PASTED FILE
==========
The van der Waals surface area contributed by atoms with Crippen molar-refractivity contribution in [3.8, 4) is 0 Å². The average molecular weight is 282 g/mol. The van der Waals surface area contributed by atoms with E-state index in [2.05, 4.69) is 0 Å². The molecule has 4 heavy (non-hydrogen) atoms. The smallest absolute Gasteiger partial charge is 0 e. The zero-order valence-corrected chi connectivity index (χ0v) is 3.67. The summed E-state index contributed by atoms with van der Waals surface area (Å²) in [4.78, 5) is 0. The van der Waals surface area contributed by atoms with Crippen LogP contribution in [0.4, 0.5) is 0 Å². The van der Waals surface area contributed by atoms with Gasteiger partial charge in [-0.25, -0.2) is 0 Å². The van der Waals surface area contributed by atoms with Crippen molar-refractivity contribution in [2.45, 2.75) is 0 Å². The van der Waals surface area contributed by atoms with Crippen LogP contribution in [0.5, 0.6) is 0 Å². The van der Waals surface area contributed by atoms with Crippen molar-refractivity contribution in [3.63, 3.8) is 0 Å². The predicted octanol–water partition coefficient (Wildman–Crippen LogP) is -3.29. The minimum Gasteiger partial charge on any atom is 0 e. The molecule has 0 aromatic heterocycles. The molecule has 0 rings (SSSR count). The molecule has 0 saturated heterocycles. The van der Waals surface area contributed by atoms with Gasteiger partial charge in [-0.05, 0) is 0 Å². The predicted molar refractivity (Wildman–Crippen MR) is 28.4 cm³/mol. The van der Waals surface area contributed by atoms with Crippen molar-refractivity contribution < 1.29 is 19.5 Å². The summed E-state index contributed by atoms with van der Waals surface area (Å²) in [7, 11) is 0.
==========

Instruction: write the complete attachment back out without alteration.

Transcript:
The van der Waals surface area contributed by atoms with Crippen molar-refractivity contribution in [3.8, 4) is 0 Å². The average molecular weight is 282 g/mol. The van der Waals surface area contributed by atoms with E-state index in [2.05, 4.69) is 0 Å². The molecule has 4 heavy (non-hydrogen) atoms. The smallest absolute Gasteiger partial charge is 0 e. The zero-order valence-corrected chi connectivity index (χ0v) is 3.67. The summed E-state index contributed by atoms with van der Waals surface area (Å²) in [4.78, 5) is 0. The van der Waals surface area contributed by atoms with Crippen LogP contribution in [0.4, 0.5) is 0 Å². The van der Waals surface area contributed by atoms with Gasteiger partial charge in [-0.25, -0.2) is 0 Å². The van der Waals surface area contributed by atoms with Crippen molar-refractivity contribution in [2.45, 2.75) is 0 Å². The van der Waals surface area contributed by atoms with Crippen LogP contribution in [0.5, 0.6) is 0 Å². The van der Waals surface area contributed by atoms with Crippen molar-refractivity contribution in [3.63, 3.8) is 0 Å². The predicted octanol–water partition coefficient (Wildman–Crippen LogP) is -3.29. The minimum Gasteiger partial charge on any atom is 0 e. The molecule has 0 aromatic heterocycles. The molecule has 0 rings (SSSR count). The molecule has 0 saturated heterocycles. The van der Waals surface area contributed by atoms with Gasteiger partial charge in [-0.05, 0) is 0 Å². The predicted molar refractivity (Wildman–Crippen MR) is 28.4 cm³/mol. The van der Waals surface area contributed by atoms with Crippen molar-refractivity contribution < 1.29 is 19.5 Å². The summed E-state index contributed by atoms with van der Waals surface area (Å²) in [7, 11) is 0.